A couple in their early 40s were referred to us by their accountant. The husband was self-employed and had suffered a major heart attack in November 2001, after which he was off work for six months. He returned to work in June 2002 and wanted to insure himself. He had approached two insurers and another IFA without success. Could we help?
The client was a heavy-smoking workaholic until his heart attack. He had seen insurance as dead money and, beyond a joint-life £87,500 mortgage protection policy required by his mortgage lender, he had no life insurance.
Now 42, he was keen to protect his wife and young children in the event that he suffered a further heart attack and died. He had applied directly to several insurers but had been declined.
He had applied for lump-sum life insurance of £100,000 lasting for 13 years until his youngest daughter was 18.
Our first objective was to establish exactly what level of life insurance he and his family needed. The mortgage protection insurance would settle their mortgage but it would not settle their debts as the couple had taken on a small secured loan to support them during his time off work.
Having adopted the “my business is my pension” approach, the client had no pension fund to leave to his family. During his six months off work, his business had foundered so he did not even have that reserve to pass on.
The mortgage would be settled on either of their deaths, so the main priority was to settle the modest loan and create income. Rather than just use policies providing lump sums, the obvious solution to create a tax-efficient income on death was family income benefit.
Having examined the family's outgoings and noted that the monthly mortgage costs would cease, we agreed that the couple needed a lump sum of £12,000 to settle the secured loan and an ongoing net income of £1,500 a month.
While the cover should ideally last for 13 years, I explained that if we had to use Lloyd's underwriters, we might have to restrict the term of the policy to 10 years. Finally, if the client's wife died, he would have to make arrangements to take care of the children, so we agreed that the policy should be taken out on a joint-life, first-death basis between them.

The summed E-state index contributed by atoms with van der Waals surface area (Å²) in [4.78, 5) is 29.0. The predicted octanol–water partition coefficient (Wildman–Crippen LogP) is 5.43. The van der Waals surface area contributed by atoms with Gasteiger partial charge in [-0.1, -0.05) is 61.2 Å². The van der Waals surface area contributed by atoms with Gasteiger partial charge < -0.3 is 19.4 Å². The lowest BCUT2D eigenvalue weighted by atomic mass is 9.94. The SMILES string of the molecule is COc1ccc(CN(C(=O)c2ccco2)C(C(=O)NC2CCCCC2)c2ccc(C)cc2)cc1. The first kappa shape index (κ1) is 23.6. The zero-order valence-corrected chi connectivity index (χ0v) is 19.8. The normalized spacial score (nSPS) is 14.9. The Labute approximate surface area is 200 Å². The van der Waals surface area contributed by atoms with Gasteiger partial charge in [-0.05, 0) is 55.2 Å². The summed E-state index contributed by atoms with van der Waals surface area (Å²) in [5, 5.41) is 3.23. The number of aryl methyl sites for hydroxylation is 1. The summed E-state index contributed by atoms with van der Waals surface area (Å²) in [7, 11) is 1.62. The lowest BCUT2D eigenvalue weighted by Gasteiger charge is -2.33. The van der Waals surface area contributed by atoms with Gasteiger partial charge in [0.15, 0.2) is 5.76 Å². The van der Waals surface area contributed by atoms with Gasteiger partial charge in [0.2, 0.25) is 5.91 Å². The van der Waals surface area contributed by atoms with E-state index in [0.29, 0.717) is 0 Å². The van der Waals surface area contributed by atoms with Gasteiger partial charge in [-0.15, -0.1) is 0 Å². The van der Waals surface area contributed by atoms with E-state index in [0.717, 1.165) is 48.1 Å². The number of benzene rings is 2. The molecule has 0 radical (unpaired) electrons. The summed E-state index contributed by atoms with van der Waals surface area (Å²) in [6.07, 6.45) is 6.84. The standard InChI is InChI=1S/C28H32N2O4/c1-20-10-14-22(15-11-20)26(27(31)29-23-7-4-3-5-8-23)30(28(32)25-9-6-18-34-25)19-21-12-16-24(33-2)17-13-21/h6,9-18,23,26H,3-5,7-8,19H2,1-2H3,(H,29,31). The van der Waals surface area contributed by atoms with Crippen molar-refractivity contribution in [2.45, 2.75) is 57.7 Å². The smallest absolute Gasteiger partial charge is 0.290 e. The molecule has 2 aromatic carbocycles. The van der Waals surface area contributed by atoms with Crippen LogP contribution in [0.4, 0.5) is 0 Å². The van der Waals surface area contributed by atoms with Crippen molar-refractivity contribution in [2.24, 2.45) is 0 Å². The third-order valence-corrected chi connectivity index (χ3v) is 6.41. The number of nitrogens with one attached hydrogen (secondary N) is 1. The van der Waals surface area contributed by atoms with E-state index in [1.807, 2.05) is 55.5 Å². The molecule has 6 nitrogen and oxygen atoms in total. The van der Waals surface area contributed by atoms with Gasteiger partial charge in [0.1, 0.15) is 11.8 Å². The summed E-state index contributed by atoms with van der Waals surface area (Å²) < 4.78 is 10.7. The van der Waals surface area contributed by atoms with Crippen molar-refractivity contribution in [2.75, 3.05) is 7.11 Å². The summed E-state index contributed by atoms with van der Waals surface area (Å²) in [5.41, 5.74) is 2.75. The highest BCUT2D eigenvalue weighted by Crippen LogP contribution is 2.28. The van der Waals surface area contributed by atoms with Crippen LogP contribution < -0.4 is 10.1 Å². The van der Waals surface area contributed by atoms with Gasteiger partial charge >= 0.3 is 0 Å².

The clients also wanted to insure themselves against critical illness and to provide an income in the event of long-term disability. I explained that this would be almost impossible to place on the basis of what they could afford.
Before approaching any insurers, I obtained full details of the client's medical history following his heart attack from his GP and the hospital treating him, including a summary of the notes, medication, cardiac consultant's letter and cardiac rehabilitation department discharge summary.
Armed with this essential information, I bypassed the usual insurers and approached a number of Lloyd's agencies, including Cassidy Davis, Lutine and Wren, and one specialist impaired life placement company, Pulse. Finally, as I have good experience of its underwriting department and was looking specifically for family income benefit, I approached Scottish Provident, although, with the reorganisation of the Abbey National IFA function, this was not easy.
Following this initial round of enquiries, I received positive responses from Wren and Pulse, although they required more detailed and recent information before they could offer terms. They put forward lump-sum life insurance proposals and Pulse was able to provide indicative terms and premiums.
I then spoke directly to the underwriting manager at Scottish Provident, who had gone through the medical information we had provided. Based on the information supplied by us and subject to a further GP's report, it would be able to offer family income benefit and the lump-sum life insurance required, although the client would be heavily rated. Given his past experience, the client was very happy to proceed on this basis.